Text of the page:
A behind-the-scenes-look at the craziness and joy of planning an arts festival
In this episode, Ron Mackay writes about submitting a play for The Festival of the Arts — while on the run.
Writing drama is a lonely occupation.
A neglected deadline for The Festival of the Arts (FOTA) adds pressure.
Air, rail and bus schedules have snatched priority. Viviana and I are travelling: Amsterdam for grandchildren; Tenerife in the Canary Islands to launch a book; then Scotland and England to visit extended family.
Travel is no excuse?
Hmmm! Maybe launching a book is. Because I wrote it in Spanish, not my native English.
“A Tenerife con Cariño” is an affectionate memory of a 15th C village. Stranded penniless in the Canaries en route to Argentina in 1960, I worked on banana plantations; learned Spanish; made friends; became a villager, remained a year.
Out of gratitude, “Fortunate Isle” appeared in 2017.
“It’s not in Spanish!” Native Tinerfeños scolded me roundly.
So, I rewrote it, in Spanish: “A Tenerife con Cariño”. To thank them.
Viviana corrected my grammatical errors; Carlos and Eva made sure that the lexicon was authentically Canary.
Now we’re in Tenerife to launch it.
But that FOTA deadline! It must be met!
In a rented apartment in Buenavista del Norte we carve out time and rebuff all invitations.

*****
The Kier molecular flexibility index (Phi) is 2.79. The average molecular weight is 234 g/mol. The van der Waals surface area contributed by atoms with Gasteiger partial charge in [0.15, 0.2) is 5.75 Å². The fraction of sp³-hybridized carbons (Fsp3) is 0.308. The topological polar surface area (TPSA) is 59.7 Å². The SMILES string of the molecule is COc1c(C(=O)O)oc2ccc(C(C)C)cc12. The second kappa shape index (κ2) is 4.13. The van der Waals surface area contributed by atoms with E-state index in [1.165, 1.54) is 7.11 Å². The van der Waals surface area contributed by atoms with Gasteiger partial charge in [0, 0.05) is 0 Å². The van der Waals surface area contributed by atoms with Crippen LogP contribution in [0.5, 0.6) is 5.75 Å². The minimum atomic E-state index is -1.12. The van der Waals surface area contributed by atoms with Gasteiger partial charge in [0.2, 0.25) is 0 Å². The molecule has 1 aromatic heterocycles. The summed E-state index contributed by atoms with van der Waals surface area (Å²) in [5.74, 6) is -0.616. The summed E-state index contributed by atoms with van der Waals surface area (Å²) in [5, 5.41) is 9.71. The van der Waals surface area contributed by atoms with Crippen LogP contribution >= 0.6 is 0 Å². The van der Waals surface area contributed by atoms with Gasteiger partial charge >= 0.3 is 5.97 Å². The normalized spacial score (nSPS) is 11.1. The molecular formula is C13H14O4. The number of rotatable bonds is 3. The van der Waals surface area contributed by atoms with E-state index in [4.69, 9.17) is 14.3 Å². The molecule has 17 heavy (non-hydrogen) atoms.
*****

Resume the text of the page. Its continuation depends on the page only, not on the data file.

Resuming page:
We warn multiple neighbors who share the Internet signal with us that we need clear lines.
I scan scanty files on my laptop.
Disaster! No “Ten-Minute Plays” file! It’s on my desk-top computer back in Ontario.
Viviana comes to my rescue. “You offered samples to Marie-Lynne Hammond, in December 2018, when she encouraged SOTH’s Writers’ Group to rise to the ten-minute play challenge.”
“But I delete old emails!”
Viviana commands my laptop. Clicks.
“Einstein’s Fridge” imagines a 1940’s meeting in the US between the great scientist and the illegitimate daughter he abandoned in 1902. She needs to connect to the father she has never known.
Marie-Lynn has warned me against having my Einstein use an overly inverted Germanic syntax.
I’ve learned to listen to what experienced readers have to say. Drama does not reside in slavish authenticity.
By morning’s end, it’s done. Einstein employs sound English grammar.
The second play, “Anthem”, recalls a scene I remember on the great expanse of sand just below the Old Course at St Andrews. WWII had just ended. Our Scottish men were still overseas. Polish troops were being readied for their return to Poland. Many to their deaths at the hands of Stalin’s communists.
My mother was saying goodbye to Major Bruno Kanik, an officer who had been billeted in our village in Perthshire. Although I was only three, I sensed, without knowing why, that the leave-taking held a deep meaning for both of them.
“Anthem” was so titled for the stirring Polish national anthem “Marsz, marsz, Dąbrowski”. I revised it after a scripted reading at The Theatre on King in Peterborough, Ontario. I look at Marie-Lynne’s valid criticisms and agree. But, “Anthem” will have to stand or fall on its current merit and without revisions.
Two submissions sent. The FOTA ten-minute play deadline met.
Now, back to that book launch!